Pledges to follow late Queen Elizabeth’s example
King Charles called Britain’s parliament the “living and breathing instrument of our democracy” and pledged to follow his late mother Queen Elizabeth’s example in maintaining its independence in an address to both chambers on Monday.
Charles arrived at Westminster Hall in London to a fanfare of trumpets with his wife Camilla, Queen Consort, for the address — part of a series of pageantry-filled ceremonies following the queen’s death on Thursday at her holiday home in Balmoral, Scotland, after 70 years on the throne.
After the address, the new monarch set out for Edinburgh to join his siblings for a solemn procession when the coffin of Queen Elizabeth is taken to the city’s historic cathedral.
They will then take part in a vigil at St Giles’ Cathedral, on the Scottish capital’s centuries-old Royal Mile, where the coffin will lie at rest before being flown to London on Tuesday.
Prime Minister Liz Truss — still in her first week in office — and parliamentarians from the House of Commons and the House of Lords — attended the address in Westminster Hall.
The Lord speaker described the late queen as “both a leader to and servant of her people”.
Charles and Camilla sat on ceremonial chairs, with cavalry troopers in red tunics and plumed helmets standing to attention behind.
In his address, Charles said: “While very young, Her late majesty pledged herself to serve her country and her people and to maintain the precious principles of constitutional government which lie at the heart of our nation. This vow she kept with unsurpassed devotion.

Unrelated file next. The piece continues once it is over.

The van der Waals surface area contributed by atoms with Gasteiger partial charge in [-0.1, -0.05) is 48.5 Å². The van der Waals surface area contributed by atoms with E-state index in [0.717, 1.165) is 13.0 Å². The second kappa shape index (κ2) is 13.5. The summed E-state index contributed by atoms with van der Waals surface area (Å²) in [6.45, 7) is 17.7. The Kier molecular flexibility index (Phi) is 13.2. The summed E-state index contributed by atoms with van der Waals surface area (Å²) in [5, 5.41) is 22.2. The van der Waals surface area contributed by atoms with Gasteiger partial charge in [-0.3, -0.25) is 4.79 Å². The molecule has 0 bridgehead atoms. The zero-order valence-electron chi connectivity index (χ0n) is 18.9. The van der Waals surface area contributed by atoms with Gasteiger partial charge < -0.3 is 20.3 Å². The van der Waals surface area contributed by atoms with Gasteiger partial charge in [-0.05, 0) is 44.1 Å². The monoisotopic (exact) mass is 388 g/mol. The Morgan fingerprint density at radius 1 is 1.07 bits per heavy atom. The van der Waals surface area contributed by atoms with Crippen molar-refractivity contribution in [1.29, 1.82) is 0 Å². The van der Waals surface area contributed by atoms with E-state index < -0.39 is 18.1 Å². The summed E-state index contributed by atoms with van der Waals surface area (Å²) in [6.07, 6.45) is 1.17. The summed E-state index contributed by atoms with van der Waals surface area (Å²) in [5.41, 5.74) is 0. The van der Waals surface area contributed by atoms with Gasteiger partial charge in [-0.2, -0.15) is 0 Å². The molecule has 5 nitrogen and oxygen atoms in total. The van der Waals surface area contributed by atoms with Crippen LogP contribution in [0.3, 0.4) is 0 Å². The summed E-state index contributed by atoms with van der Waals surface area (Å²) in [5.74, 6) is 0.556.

“She set an example of selfless duty which, with God’s help and your counsels, I am resolved faithfully to follow.” The assembly sang “God Save the King”.
Charles, 73, who automatically became king of the United Kingdom and 14 other realms including Australia, Canada, Jamaica, New Zealand and Papua New Guinea on his mother’s death, is known for expressing his views on matters ranging from the environment to youth issues.
He has suggested that as king, he might have to moderate his style, in keeping with the tradition that the monarch keeps out of political matters.
On Sunday, the queen’s oak coffin, draped in the Royal Standard of Scotland, was taken by hearse on a six-hour journey from Balmoral through picturesque Scottish countryside, villages, small towns and cities to Edinburgh.
Tens of thousands of well-wishers lined the roads to pay their respects, while huge crowds, some in tears, gathered in Edinburgh to greet the cortege.
“I think when the queen’s coffin emerged from Balmoral Castle yesterday, I think that it was a moment of enormous significance,” John Swinney, Scotland’s Deputy First Minister told BBC radio.
“I think people drew breath, because what we’ve all been living through over the last few days suddenly became real, it became visible.”—Agencies